PostsController Resource – ar

Image 11

PostsController Resource – en

Image 12

Shared Resource – ar

Image 13

Shared Resource – en

Image 14

Adding the Content-Language in the Response Headers

One last thing to test, is to add the Content-Language to the response headers, this is mainly used to describe the content language of the response for the users.

Open program file, add the below line just before app.UseRequestLocalization(localizationOptions):

localizationOptions.ApplyCurrentCultureToResponseHeaders = true;

Run your API again, and toggle back to Postman.

Try to call one of the API requests:

Image 15

Notice once the endpoint returns the result, in the Headers tab of the Response part, you will see a new header with name Content-Language with value ‘ar’ , this means that the content returned is in ar locale.


In this tutorial, we learned how to localize in ASP.NET Core Web API 6. We implemented three steps to achieve the localization: applying the localization configurations to the middleware, creating the needed resource files and lastly, using the IStringLocalizer to access the entries of the resource files.

Also, we learned that there are two ways to add the resource files for Controllers: Controller structure Resource and Shared Resource, based on the fact that in the tutorial, we implement both strategies and created two endpoints to access the resource for each resource file.

Eventually, we managed to test all our use cases, using Postman, and tested as well applying the Content-Language header for the responses so that we can broadcast or tell the users that the response is returned in the requested locale.

Localization should be done on multiple layers; On UI, you should make sure to localize all the labels, placeholders, titles, front-end validation messages, etc. Then, on the API side, you have to make sure that you return the proper exceptions with code and message so that the UI can translate the code into a localized message on the UI. Also, your API should define resource files with the intended localization for any needed translation strings and finally, you should keep separate tables for localized fixed or less frequently changing content such as countries, cities, categories, types, etc.

And if you are working on a huge product, you might need to consult with professional copywriters or marketing specialists to advise and provide you with the best localization strategies for your target cultures, and prepare culturally accurate localized texts and wordings that would appear native and seamlessly understood by your targeted users.


You can find the code in my GitHub account.

For further information about localization in ASP.NET Core, you can check Microsoft’s Official Documentation.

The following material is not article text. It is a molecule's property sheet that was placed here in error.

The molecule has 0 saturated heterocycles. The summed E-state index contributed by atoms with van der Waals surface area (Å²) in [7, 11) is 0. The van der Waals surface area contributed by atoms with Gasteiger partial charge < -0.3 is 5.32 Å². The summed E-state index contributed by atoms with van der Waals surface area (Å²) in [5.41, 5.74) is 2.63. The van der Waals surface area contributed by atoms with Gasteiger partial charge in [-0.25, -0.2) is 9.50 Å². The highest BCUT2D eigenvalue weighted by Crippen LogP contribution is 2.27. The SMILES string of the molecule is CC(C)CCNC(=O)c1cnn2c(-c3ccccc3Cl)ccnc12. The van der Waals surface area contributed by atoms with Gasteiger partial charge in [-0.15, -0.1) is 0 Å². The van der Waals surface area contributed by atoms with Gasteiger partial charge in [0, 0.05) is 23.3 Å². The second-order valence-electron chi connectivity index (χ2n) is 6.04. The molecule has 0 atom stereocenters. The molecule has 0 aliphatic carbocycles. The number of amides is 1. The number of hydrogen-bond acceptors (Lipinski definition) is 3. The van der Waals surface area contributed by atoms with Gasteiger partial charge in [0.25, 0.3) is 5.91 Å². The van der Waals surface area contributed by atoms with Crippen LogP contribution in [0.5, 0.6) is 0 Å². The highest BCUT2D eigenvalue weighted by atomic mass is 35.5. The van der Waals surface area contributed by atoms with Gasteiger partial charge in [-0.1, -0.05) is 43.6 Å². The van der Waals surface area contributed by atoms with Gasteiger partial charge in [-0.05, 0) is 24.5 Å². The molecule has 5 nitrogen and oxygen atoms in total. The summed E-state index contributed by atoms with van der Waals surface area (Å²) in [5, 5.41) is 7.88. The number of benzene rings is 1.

For further reading about localization in general, you can check this article.


Enjoy the poetic tunes of the piano genius “Chopin” – Waltz Op.69 No.2, played by Vladimir Ashkenazy

The post Localization in ASP.NET Core Web API appeared first on Coding Sonata.


This article, along with any associated source code and files, is licensed under The Code Project Open License (CPOL)


About the Author

Aram Tchekrekjian
Jordan Jordan
A passionate software developer with 12+ years of overall experience in various development languages including C#/, java. The technologies I mostly focus on are: ASP.NET Core, Android, Angular

I currently work as a Corporate Technical Manager in the Digital Solutions Team at Aramex International in Amman, Jordan.

Comments and Discussions

QuestionLocalizing WPF application Pin
Ned Ganchovski8-Feb-22 3:10
MemberNed Ganchovski8-Feb-22 3:10 
AnswerRe: Localizing WPF application Pin
Aram Tchekrekjian11-Feb-22 13:26
MemberAram Tchekrekjian11-Feb-22 13:26 
Thanks for your message. I don't there is an easy or quick way to do this, if your app is in Android, you have to move all the hard-coded strings to resource files and then add the needed locale-based resource file to with the intended translation for each string. You can use some third party tools to help you localize your resources.xml file.

Check this link for more details about localization and translation in Android: How to get my app translated? - Localization Help[^]
GeneralRe: Localizing WPF application Pin
Ned Ganchovski12-Feb-22 6:41
MemberNed Ganchovski12-Feb-22 6:41 
Question.Net MAUI Localization Pin
LooWooL8-Feb-22 1:20
professionalLooWooL8-Feb-22 1:20 
AnswerRe: .Net MAUI Localization Pin
Aram Tchekrekjian11-Feb-22 12:55
MemberAram Tchekrekjian11-Feb-22 12:55 
GeneralOne use case to consider Pin
ahmad_5118-Feb-22 1:13
professionalahmad_5118-Feb-22 1:13 
GeneralRe: One use case to consider Pin
Aram Tchekrekjian11-Feb-22 12:40
MemberAram Tchekrekjian11-Feb-22 12:40 
GeneralRe: One use case to consider Pin
ahmad_51111-Feb-22 20:07
professionalahmad_51111-Feb-22 20:07